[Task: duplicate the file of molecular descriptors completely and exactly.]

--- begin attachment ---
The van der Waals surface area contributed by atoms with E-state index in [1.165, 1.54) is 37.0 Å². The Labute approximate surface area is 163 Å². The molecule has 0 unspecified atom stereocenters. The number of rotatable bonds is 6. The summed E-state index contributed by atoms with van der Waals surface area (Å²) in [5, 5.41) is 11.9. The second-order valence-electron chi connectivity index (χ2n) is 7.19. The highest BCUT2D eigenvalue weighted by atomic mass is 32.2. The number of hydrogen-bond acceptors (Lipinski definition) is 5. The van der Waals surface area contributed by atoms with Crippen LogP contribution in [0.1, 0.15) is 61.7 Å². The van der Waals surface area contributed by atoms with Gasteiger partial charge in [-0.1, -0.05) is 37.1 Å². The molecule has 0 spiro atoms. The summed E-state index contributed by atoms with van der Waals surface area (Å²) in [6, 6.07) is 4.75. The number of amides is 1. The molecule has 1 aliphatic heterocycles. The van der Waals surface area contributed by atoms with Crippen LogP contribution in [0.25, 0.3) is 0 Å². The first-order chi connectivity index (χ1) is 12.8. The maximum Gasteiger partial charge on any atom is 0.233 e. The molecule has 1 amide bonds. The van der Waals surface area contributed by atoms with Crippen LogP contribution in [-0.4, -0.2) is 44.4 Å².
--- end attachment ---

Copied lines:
The van der Waals surface area contributed by atoms with E-state index in [1.165, 1.54) is 37.0 Å². The Labute approximate surface area is 163 Å². The molecule has 0 unspecified atom stereocenters. The number of rotatable bonds is 6. The summed E-state index contributed by atoms with van der Waals surface area (Å²) in [5, 5.41) is 11.9. The second-order valence-electron chi connectivity index (χ2n) is 7.19. The highest BCUT2D eigenvalue weighted by atomic mass is 32.2. The number of hydrogen-bond acceptors (Lipinski definition) is 5. The van der Waals surface area contributed by atoms with Crippen LogP contribution in [0.1, 0.15) is 61.7 Å². The van der Waals surface area contributed by atoms with Gasteiger partial charge in [-0.1, -0.05) is 37.1 Å². The molecule has 0 spiro atoms. The summed E-state index contributed by atoms with van der Waals surface area (Å²) in [6, 6.07) is 4.75. The number of amides is 1. The molecule has 1 aliphatic heterocycles. The van der Waals surface area contributed by atoms with Crippen LogP contribution in [0.25, 0.3) is 0 Å². The first-order chi connectivity index (χ1) is 12.8. The maximum Gasteiger partial charge on any atom is 0.233 e. The molecule has 1 amide bonds. The van der Waals surface area contributed by atoms with Crippen LogP contribution in [-0.4, -0.2) is 44.4 Å².